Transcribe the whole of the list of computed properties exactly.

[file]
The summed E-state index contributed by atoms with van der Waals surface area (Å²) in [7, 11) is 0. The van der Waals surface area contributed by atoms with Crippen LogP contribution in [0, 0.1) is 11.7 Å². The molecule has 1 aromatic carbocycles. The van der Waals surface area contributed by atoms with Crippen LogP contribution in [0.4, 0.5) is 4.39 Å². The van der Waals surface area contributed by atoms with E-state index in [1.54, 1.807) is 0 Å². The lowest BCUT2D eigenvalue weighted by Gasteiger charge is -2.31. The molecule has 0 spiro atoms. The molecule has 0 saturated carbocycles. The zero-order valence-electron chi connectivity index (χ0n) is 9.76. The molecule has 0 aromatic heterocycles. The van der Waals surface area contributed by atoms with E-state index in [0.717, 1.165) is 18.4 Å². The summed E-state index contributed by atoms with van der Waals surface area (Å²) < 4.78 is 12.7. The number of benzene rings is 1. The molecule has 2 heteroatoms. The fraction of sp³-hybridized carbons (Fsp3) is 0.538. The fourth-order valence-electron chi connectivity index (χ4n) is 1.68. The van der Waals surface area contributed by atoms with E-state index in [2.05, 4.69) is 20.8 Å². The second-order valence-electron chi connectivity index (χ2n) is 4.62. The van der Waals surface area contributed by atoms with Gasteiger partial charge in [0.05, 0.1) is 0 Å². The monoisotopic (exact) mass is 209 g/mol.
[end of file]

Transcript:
The summed E-state index contributed by atoms with van der Waals surface area (Å²) in [7, 11) is 0. The van der Waals surface area contributed by atoms with Crippen LogP contribution in [0, 0.1) is 11.7 Å². The molecule has 1 aromatic carbocycles. The van der Waals surface area contributed by atoms with Crippen LogP contribution in [0.4, 0.5) is 4.39 Å². The van der Waals surface area contributed by atoms with E-state index in [1.54, 1.807) is 0 Å². The lowest BCUT2D eigenvalue weighted by Gasteiger charge is -2.31. The molecule has 0 spiro atoms. The molecule has 0 saturated carbocycles. The zero-order valence-electron chi connectivity index (χ0n) is 9.76. The molecule has 0 aromatic heterocycles. The van der Waals surface area contributed by atoms with E-state index in [0.717, 1.165) is 18.4 Å². The summed E-state index contributed by atoms with van der Waals surface area (Å²) < 4.78 is 12.7. The number of benzene rings is 1. The molecule has 2 heteroatoms. The fraction of sp³-hybridized carbons (Fsp3) is 0.538. The fourth-order valence-electron chi connectivity index (χ4n) is 1.68. The van der Waals surface area contributed by atoms with E-state index in [2.05, 4.69) is 20.8 Å². The second-order valence-electron chi connectivity index (χ2n) is 4.62. The van der Waals surface area contributed by atoms with Gasteiger partial charge in [0.05, 0.1) is 0 Å². The monoisotopic (exact) mass is 209 g/mol.